Hurrah! We, as a nation, turn 73 this month and I for one am all geared up to see the sudden one-day-long patriotic surge that will explode all around me. It’s going to be everywhere — television, social media, radio and even within my close friend circle —we’re all going to be celebrating our so-called independence and like there’s some competition, we’re going to try to outdo one another too!

Relax. I am not some super deshbhakti-driven youngster. No, there’s nothing wrong in being one, but I’m more of the kind of guy who would rather stand back and smile as the eccentricities go on all around me. I, for one, am convinced that we’re not going to be very different even if we turn 100 this month. We say we’ve liberated ourselves from the imperialist British Raj, but what about the unquestionable Raj one witnesses at home every single day, Independence Day or otherwise.

I’m 21 now and while August 15 makes me swell with pride like most other Indians, I feel like I am mocking myself. I’m supposedly celebrating independence when I am anything but that. My lack of freedom comes from within my home. As a typical Indian boy, I am not allowed to venture beyond my four walls, unless I have prior permission. Now some of you will mock me for my parents disciplining me like a girl — but imagine what a typical girl in patriarchal India goes through when as a boy, I am complaining about being stifled.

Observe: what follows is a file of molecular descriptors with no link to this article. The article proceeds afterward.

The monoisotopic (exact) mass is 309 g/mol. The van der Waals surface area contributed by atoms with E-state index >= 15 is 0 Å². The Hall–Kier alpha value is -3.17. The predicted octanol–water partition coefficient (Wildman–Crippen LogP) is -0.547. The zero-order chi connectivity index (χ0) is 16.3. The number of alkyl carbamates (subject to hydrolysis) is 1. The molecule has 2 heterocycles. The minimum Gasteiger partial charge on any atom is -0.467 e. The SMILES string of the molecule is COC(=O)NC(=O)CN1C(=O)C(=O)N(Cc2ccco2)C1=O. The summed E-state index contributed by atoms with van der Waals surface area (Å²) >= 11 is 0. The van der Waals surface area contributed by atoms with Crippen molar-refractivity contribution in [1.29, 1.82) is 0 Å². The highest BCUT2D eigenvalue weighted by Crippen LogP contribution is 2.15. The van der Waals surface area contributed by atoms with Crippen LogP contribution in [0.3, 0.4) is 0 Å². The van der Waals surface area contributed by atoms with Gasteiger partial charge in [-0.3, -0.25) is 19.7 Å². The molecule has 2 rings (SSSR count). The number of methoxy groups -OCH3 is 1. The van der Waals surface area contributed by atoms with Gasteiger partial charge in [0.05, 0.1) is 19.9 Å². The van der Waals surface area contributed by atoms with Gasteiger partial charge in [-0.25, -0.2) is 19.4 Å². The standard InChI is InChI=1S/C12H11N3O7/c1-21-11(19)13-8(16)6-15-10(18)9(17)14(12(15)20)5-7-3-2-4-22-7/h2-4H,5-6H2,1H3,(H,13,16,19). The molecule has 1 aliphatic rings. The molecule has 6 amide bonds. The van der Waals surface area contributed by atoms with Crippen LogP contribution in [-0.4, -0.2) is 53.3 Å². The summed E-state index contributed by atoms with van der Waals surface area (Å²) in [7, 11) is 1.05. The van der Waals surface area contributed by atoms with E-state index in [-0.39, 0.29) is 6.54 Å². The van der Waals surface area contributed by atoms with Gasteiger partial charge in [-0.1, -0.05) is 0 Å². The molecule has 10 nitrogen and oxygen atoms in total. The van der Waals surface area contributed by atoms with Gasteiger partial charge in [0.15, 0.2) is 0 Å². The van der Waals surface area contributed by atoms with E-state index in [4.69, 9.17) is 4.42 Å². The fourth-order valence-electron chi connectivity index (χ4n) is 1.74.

Now you must be thinking to yourself: what a wuss or worse, what a complain box or you must be ready to dole out advice to me about manning up, or confronting my parents about the situation. Chill. I have thought of that and I have tried. Also, which child enjoys unnecessarily annoying or hurting their parents? We’re still Indian at heart. It’s all about loving your family!

Anyway, to give you an example of why I feel the right to crib, here’s what happened a few days ago. I was working late and I was still in office way past my shift. My mother suddenly calls me and I was given a sound scolding peppered with some blackmails and threats thrown in for good measure. What irritated me that night was: I was at work. I wasn’t hanging out with friends or romancing some girl somewhere. I was at work. Doing something that was good for my career. Something that I enjoyed doing! And then the discussion about this edition on ‘freedom’ came back to me. Was any young person in India, adult or otherwise, really enjoying freedom and independence in our country?

I still love my mother; I’d be an idiot not to. But I only wonder why parents do not understand my passion for something I love. Something that is not necessarily bad for me. I am not trying to insult their parenting methods, all I am trying to say is why not let us be? I’m sure I’m voicing out the opinion of millions of young Indians who are being stifled from achieving their dreams, simply because their parents do not know where to draw the line.

If you are a parent reading this and have a young adult living at home with you, then this is my plea to you: let us do what we want to do. We still love and appreciate you and love you for whatever you’ve done for us. But please, let us do what we love to do, especially when it isn’t something bad for us and is just a career we have chosen to follow! Rant over.

Happy Independence Day, I guess?
The irony is so defeating!

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